Cyprus Shipping Chamber requests effective action from governments on Gulf of Guinea Piracy Crisis

The Cyprus Shipping Chamber (CSC) has expressed growing frustration at what it sees as the ineffectiveness of the international community in addressing the ongoing piracy crisis in the Gulf of Guinea.

Despite comprehensive measures taken by ship operators to defend their ships and crews, and statements from local administrations that much work was being done to suppress the current spate of kidnappings, CSC said that more ships were being attacked and more seafarers were being taken hostage for ransom.

Recent incidents had seen a shift in methodology, with large numbers of seafarers being taken hostage for ransom in single incidents.

CSC said that there was growing concern that the international community was not actively seeking to eliminate piracy in the region and was instead treating the current level of attacks against Shipping as somehow ‘tolerable’. This, the CSC said, meant that pirates were being given a message that their criminal activity carried very few risks when set against the potential reward of millions of dollars in ransom payments. As a result, the number of pirates was growing, and there was real danger that, in the absence of a firm response, their methods of hijack and violent kidnapping would be copied by others elsewhere.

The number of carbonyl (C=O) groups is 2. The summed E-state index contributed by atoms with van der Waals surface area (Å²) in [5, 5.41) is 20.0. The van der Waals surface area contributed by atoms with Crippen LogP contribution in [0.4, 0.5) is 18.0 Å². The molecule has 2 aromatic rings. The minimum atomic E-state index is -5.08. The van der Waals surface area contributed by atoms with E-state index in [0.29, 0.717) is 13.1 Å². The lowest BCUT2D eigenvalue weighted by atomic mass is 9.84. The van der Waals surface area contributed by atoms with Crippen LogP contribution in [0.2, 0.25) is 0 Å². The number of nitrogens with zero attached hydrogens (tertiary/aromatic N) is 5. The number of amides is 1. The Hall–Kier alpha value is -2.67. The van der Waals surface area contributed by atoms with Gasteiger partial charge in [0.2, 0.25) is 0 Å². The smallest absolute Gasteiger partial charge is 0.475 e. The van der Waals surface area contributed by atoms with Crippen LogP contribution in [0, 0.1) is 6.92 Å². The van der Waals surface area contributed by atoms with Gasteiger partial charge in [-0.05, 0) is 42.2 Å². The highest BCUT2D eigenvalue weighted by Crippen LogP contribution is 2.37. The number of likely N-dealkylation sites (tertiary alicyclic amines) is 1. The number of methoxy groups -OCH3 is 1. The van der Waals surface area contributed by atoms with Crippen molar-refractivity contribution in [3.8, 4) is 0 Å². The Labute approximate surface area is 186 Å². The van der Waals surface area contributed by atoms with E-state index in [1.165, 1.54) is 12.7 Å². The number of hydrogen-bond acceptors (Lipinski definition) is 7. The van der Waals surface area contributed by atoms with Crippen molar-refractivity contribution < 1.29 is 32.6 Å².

“The shipping industry is also calling on local governments in the Gulf of Guinea to take more effective actions to eliminate this intolerable situation, with additional steps to be taken now, and not later.  We cannot continue to allow crews to be taken hostage, a situation which is simply unacceptable”, CSC said.

The CSC noted that the protection of shipping from piracy – regardless of flag, or the nationality of the crew – was a clear and legitimate responsibility for governments under the United Nations Convention on the Law of the Sea (UNCLOS).

“Historically, as now embodied in international law, the primary role of naval forces has always been to protect Merchant Shipping and to keep the sea lanes open to trade. It is extraordinary that governments today seem less able to protect Shipping than they were almost 200 years ago”, the CSC observed.

It called on the Cyprus Government to take “appropriate initiatives” at both the UN and the EU “to draw on all available resources to address the problem. Every effort must be exercised to eliminate this unacceptable behaviour and protect our crews”.